Iceland is a country of extreme geological contrasts. Widely known as “The Land of Fire And Ice” Iceland is home to some of the largest glaciers in Europe, and some of the World’s most active volcanoes. Iceland is also the land if light and darkness. Long summer days with near 24-hours of sunshine are offset by short winter days with only a few hours of daylight.
Weather, Climate and Geography
With almost 80% of the country uninhabited, much of Iceland's terrain consists of plateaux, mountain peaks, and fertile lowlands. There are many long, deep fjords and glaciers, including Europe's largest, Vatnajökull. The landscape is characterized by waterfalls, geysers, volcanoes, black sand beaches, and otherworldly steaming lava fields. Iceland's highest peak is Hvannadalshnjúkur, standing 2,119 m (6,852 ft) above sea level. More than 11% of the country is covered by glaciers. Its landmass comprises glaciers (12,000 km2), lava (11,000 km2), sand (4,000 km2), water (3,000 km2), and pasture (1,000 km2).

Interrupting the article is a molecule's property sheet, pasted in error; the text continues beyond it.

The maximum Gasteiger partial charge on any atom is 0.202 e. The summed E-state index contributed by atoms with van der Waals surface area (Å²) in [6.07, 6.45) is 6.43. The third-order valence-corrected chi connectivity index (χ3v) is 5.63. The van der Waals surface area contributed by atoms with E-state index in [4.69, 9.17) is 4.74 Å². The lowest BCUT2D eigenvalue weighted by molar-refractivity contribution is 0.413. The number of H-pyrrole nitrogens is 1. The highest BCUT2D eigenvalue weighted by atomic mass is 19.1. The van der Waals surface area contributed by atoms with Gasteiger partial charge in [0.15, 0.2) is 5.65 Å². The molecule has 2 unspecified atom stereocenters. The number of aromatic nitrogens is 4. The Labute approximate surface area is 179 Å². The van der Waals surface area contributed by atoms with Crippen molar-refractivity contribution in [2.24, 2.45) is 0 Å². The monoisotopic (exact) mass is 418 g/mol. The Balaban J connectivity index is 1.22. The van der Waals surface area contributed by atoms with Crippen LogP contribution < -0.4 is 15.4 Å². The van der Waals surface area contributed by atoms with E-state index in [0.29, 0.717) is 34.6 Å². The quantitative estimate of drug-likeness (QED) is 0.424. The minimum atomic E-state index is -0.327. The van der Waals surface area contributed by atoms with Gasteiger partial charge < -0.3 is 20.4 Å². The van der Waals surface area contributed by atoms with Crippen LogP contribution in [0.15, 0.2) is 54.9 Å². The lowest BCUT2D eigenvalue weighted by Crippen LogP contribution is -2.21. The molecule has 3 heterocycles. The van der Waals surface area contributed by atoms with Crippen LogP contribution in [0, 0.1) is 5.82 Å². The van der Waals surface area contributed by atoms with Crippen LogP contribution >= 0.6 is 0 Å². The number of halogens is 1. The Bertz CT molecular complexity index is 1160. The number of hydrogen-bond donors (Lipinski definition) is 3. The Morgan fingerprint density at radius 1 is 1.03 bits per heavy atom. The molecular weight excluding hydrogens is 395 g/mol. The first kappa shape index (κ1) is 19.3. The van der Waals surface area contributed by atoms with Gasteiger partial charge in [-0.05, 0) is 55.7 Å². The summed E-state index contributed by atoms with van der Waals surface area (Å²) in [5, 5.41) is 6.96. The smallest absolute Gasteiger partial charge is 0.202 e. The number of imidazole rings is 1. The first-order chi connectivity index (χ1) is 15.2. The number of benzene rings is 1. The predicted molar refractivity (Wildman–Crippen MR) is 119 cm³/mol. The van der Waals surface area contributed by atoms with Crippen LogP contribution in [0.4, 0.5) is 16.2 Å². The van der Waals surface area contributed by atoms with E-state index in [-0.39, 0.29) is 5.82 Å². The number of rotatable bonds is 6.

Formed about 25 million years ago, Iceland is one of the youngest landmasses on the planet, and consequently home to some of the world's most active volcanoes. The island owes its existence to a volcanic hotspot created by a fissure in the Mid-Atlantic Ridge, where the Eurasian and American tectonic plates meet.
The landmass is still growing by about 5 cm per year, as it splits wider at the points where the two tectonic plates meet. The last volcanoes to erupt were Eyjafjallajökull in 2010 and Grímsvötn in 2011. Iceland even has the world's newest island, Surtsey, formed in a volcanic eruption in 1963.
Heavy clothing throughout the year. Waterproofing is recommended.